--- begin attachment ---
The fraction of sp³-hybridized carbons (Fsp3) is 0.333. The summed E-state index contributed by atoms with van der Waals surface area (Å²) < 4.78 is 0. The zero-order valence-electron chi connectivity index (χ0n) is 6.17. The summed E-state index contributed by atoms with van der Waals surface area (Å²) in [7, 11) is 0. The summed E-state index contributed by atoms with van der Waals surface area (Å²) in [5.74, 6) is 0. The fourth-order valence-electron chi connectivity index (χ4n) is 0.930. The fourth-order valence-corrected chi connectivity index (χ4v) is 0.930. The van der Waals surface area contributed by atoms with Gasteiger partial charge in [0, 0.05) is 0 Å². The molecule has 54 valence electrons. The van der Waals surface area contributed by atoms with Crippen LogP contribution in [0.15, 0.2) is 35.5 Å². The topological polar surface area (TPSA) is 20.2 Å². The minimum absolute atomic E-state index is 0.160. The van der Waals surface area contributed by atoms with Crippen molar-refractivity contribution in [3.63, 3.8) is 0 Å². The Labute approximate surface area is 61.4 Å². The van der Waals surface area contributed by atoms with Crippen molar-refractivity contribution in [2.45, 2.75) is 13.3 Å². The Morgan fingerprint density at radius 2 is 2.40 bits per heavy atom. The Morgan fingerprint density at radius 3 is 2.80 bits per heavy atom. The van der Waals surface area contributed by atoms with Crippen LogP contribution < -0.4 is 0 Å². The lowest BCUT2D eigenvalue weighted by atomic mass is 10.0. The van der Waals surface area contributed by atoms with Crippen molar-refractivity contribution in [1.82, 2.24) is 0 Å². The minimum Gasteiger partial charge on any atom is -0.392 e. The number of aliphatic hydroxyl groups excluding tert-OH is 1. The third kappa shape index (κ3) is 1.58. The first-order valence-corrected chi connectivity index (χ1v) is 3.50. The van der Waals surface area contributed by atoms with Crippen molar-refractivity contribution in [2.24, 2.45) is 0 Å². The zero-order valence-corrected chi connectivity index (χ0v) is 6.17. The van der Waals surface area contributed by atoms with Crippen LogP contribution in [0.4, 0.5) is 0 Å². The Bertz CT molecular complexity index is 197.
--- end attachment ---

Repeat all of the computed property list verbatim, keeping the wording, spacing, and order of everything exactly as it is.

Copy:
The fraction of sp³-hybridized carbons (Fsp3) is 0.333. The summed E-state index contributed by atoms with van der Waals surface area (Å²) < 4.78 is 0. The zero-order valence-electron chi connectivity index (χ0n) is 6.17. The summed E-state index contributed by atoms with van der Waals surface area (Å²) in [7, 11) is 0. The summed E-state index contributed by atoms with van der Waals surface area (Å²) in [5.74, 6) is 0. The fourth-order valence-electron chi connectivity index (χ4n) is 0.930. The fourth-order valence-corrected chi connectivity index (χ4v) is 0.930. The van der Waals surface area contributed by atoms with Gasteiger partial charge in [0, 0.05) is 0 Å². The molecule has 54 valence electrons. The van der Waals surface area contributed by atoms with Crippen LogP contribution in [0.15, 0.2) is 35.5 Å². The topological polar surface area (TPSA) is 20.2 Å². The minimum absolute atomic E-state index is 0.160. The van der Waals surface area contributed by atoms with Crippen molar-refractivity contribution in [3.63, 3.8) is 0 Å². The Labute approximate surface area is 61.4 Å². The van der Waals surface area contributed by atoms with Crippen molar-refractivity contribution in [2.45, 2.75) is 13.3 Å². The Morgan fingerprint density at radius 2 is 2.40 bits per heavy atom. The Morgan fingerprint density at radius 3 is 2.80 bits per heavy atom. The van der Waals surface area contributed by atoms with Crippen LogP contribution < -0.4 is 0 Å². The lowest BCUT2D eigenvalue weighted by atomic mass is 10.0. The van der Waals surface area contributed by atoms with Crippen molar-refractivity contribution in [1.82, 2.24) is 0 Å². The minimum Gasteiger partial charge on any atom is -0.392 e. The number of aliphatic hydroxyl groups excluding tert-OH is 1. The third kappa shape index (κ3) is 1.58. The first-order valence-corrected chi connectivity index (χ1v) is 3.50. The van der Waals surface area contributed by atoms with Crippen molar-refractivity contribution in [2.24, 2.45) is 0 Å². The zero-order valence-corrected chi connectivity index (χ0v) is 6.17. The van der Waals surface area contributed by atoms with Crippen LogP contribution in [0.4, 0.5) is 0 Å². The Bertz CT molecular complexity index is 197.